As a Jewish Mom, I Depend on My Own Jewish Mom – Kveller
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As a Jewish Mom, I Depend on My Own Jewish Mom


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”Mom! What do I do?!”

Nope, this wasn’t my own daughter calling me in a fit of peril. Rather, it was me — pushing 40 — frantically calling my mom about how to replicate her roast beef recipe for a Shabbat dinner.

This conversation isn’t out of the norm because I will inevitably call her again in 15 minutes with another silly request or juicy piece of gossip.

My father always joked that he should have double checked to make sure he actually cut the umbilical cord when I was born. He’s not wrong; I have always been exceptionally close with my mom… perhaps a bit too close. Don’t most people call their moms five times a day to inquire about everything from whether their baby’s poop is the right hue to which bell pepper has the most antioxidants? Yes, these are all questions that Google could answer, but Google wouldn’t also ask me how my day is going, whether I took all my vitamins or if it could pick up a new mascara for me.

When I became a mother, I assumed that my neediness for my own mom would dissipate as quickly as my eight hours of sleep did. Instead, I now found myself depending on my mom more than ever.

My husband, like most husbands, thought many of the items on my baby registry were impractical. We all ignore our husbands every once in a while, and I wasn’t about to part with any of the items I had so painstakingly chosen. However, if my mom happened to agree that some of these gadgets weren’t in fact necessary, then my opinion would change with whiplash speed. She’s been around the block multiple times and I very often trust her opinion more than my own.

Let me clarify — it’s not that I am not an independent woman of the 21st century. My mom always encouraged autonomy to her children. I worked summer jobs in high school and college and as a child, would give my parents fits of hysteria as I wandered away from them in the mall straight to the Bloomingdale’s shoe department (some things never change).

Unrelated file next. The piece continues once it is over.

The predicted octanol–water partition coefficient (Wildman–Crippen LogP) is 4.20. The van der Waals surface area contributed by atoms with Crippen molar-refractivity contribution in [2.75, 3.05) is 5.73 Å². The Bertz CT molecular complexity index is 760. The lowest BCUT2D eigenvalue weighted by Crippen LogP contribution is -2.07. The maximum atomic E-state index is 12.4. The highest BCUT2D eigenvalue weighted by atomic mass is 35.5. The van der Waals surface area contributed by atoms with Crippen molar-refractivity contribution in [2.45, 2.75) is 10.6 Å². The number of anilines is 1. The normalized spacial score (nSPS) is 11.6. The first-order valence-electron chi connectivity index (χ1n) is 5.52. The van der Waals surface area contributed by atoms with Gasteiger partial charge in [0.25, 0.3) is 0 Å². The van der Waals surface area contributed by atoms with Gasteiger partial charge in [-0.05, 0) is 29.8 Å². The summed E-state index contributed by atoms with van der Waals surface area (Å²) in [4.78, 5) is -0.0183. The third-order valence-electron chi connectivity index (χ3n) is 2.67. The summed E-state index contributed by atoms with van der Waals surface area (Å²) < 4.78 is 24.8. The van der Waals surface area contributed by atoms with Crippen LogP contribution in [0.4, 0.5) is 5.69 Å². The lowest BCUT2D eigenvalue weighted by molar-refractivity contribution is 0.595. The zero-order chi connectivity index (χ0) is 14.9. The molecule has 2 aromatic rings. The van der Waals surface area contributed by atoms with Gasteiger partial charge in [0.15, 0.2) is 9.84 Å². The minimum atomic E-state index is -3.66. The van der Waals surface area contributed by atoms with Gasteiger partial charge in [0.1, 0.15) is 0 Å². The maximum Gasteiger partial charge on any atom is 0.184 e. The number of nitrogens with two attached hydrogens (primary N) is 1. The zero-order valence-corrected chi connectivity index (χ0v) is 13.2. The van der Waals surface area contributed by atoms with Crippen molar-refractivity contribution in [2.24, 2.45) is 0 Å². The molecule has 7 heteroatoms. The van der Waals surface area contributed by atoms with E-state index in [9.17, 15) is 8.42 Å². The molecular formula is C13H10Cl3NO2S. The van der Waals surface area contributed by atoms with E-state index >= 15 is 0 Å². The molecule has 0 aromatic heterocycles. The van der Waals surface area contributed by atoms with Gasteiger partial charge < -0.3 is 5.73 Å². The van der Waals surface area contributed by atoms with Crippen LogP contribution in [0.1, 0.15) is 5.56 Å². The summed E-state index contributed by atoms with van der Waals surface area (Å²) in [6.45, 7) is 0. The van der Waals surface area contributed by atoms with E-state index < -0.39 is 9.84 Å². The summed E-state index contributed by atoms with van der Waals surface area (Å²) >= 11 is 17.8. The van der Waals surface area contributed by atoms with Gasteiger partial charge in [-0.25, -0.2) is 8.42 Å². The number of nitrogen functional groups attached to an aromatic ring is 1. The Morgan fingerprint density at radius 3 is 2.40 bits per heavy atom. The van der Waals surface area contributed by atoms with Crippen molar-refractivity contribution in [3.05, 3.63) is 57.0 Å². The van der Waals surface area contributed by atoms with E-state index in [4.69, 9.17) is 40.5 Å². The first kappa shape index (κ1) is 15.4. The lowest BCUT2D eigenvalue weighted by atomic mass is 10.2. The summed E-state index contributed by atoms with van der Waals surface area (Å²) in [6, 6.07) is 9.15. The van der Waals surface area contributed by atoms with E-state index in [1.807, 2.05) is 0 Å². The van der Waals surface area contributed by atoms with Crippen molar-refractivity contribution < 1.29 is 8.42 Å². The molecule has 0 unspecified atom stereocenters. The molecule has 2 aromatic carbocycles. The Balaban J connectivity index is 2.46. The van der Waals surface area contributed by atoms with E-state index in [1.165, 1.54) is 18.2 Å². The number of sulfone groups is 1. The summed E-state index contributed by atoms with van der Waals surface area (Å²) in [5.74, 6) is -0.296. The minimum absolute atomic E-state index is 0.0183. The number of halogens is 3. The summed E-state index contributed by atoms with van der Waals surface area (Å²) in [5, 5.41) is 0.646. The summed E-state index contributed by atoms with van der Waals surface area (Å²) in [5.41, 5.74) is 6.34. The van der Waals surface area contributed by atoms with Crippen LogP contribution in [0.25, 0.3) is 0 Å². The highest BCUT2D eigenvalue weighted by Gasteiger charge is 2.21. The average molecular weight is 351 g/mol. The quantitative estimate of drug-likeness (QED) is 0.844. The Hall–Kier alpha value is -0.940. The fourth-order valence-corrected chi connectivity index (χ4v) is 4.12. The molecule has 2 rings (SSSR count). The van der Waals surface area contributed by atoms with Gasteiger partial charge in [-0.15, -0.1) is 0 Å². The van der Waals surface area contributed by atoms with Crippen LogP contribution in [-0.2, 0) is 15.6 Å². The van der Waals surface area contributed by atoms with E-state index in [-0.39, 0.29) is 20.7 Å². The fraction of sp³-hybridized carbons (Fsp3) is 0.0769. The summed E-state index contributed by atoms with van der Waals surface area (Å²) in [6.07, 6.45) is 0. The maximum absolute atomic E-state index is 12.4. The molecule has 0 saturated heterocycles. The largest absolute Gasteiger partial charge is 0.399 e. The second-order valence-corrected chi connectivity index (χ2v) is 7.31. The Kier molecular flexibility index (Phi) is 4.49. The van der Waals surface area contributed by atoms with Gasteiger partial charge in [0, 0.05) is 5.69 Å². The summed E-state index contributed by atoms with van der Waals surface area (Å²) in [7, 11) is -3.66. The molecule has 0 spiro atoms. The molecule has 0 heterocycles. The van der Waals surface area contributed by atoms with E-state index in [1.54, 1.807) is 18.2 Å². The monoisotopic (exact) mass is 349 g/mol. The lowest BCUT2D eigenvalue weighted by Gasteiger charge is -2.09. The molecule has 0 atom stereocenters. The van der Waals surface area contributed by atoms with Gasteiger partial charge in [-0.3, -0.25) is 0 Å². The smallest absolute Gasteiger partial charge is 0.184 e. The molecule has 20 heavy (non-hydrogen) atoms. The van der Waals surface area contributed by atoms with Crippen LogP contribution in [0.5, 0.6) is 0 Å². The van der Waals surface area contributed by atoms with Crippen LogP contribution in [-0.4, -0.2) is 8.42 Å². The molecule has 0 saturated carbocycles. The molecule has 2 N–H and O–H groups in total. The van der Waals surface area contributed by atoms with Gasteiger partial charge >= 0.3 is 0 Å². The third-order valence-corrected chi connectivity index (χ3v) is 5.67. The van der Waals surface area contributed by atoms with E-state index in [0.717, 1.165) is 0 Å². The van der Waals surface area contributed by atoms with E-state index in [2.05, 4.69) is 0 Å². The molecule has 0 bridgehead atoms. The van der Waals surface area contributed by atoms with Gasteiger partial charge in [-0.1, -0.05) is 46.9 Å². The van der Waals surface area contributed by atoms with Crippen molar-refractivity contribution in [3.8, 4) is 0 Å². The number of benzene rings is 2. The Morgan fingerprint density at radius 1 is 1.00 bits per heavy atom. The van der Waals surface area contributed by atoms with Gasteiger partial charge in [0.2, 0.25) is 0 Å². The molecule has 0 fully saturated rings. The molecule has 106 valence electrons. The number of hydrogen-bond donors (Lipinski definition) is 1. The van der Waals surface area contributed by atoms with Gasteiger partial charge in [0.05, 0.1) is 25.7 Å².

It’s just that if I need a second opinion on anything, I will call my mom before anyone else. Growing up, my mom served as a parental figure but also as my sounding board as I navigated the perilous world of girlhood. She isn’t the invasive, prying type of mother; rather, she always wants to serve as a resource. Sure, she only takes “no” for an answer after the eighth time, but she’s always been my biggest cheerleader. She’d embrace my flair for gaudy tastes, such as leopard print clothing, but would also be sure to speak up with the occasional unsolicited advice – “Go tell that backstabbing bestie of yours to gay kaken ofn yahm!” (That’s “go poop in the ocean” to you non-Yiddish speakers out there.) If that wasn’t enough devotion, she always tried to make the world a far less scary place by ripping out all the true-crime stories in magazines that laid around our house.

It’s not that I don’t trust my own intuition, it’s just that I trust hers more! I have come to depend on her sense of perspective when mine feels completely distorted. I look to her for reassurance when situations in motherhood arise that no one prepares you for.

To this day, our relationship routinely morphs into one reminiscent of “Fashion Police” era Melissa and Joan Rivers. “Please do not leave the house in that getup, you look like a clown,” my mom often says. Her gentle tone allows her to get away with making that comment in a way that my husband never could.

“Your mom isn’t boring as batshit like the other moms,” a friend once commented and it’s true. Selecting to attend a wild Madonna concert for her 50th birthday with her children instead of her friends was her idea of bliss and it made me value her values.

It’s no secret that us Jews tend to be a bit more neurotic than the average gal — maybe that’s what creates the close-knit bond? After all, who else besides a Jewish mother feels obligated to listen to their children yammer on about every dream, phobia and everything in between? (If they didn’t listen, their Jewish guilt would eventually plague them.) Non-Jewish guilt has always seemed like a different and much quieter beast altogether. It still renders me speechless that Julia Roberts’ character in “Steel Magnolias” defiantly overcomes second-guessing herself after her mother searingly tells her that her body can’t handle birthing a child. Can you imagine a Jewish mother ever telling her daughter to not have a baby?!

Maybe it’s all the late nights trying to rock my daughter back to sleep, but lately, I wonder: Will I ever be able to rely entirely on myself? Will my daughter depend on her mother as much as I lean on my own? Did my neediness seep into her in utero?

I get it, everyone has to stand on their own two feet at some point, but maybe I’ll always need my mom more than I should. The thought of not needing my own mom is just as scary as the thought of my daughter no longer needing me one day. So, if my daughter wants to lean on me for every minor trial and tribulation she ever encounters, I’d welcome it with open arms. In fact, I’d be offended if she didn’t.

And yes, in case you are wondering, I did ask my mom to proofread this article.

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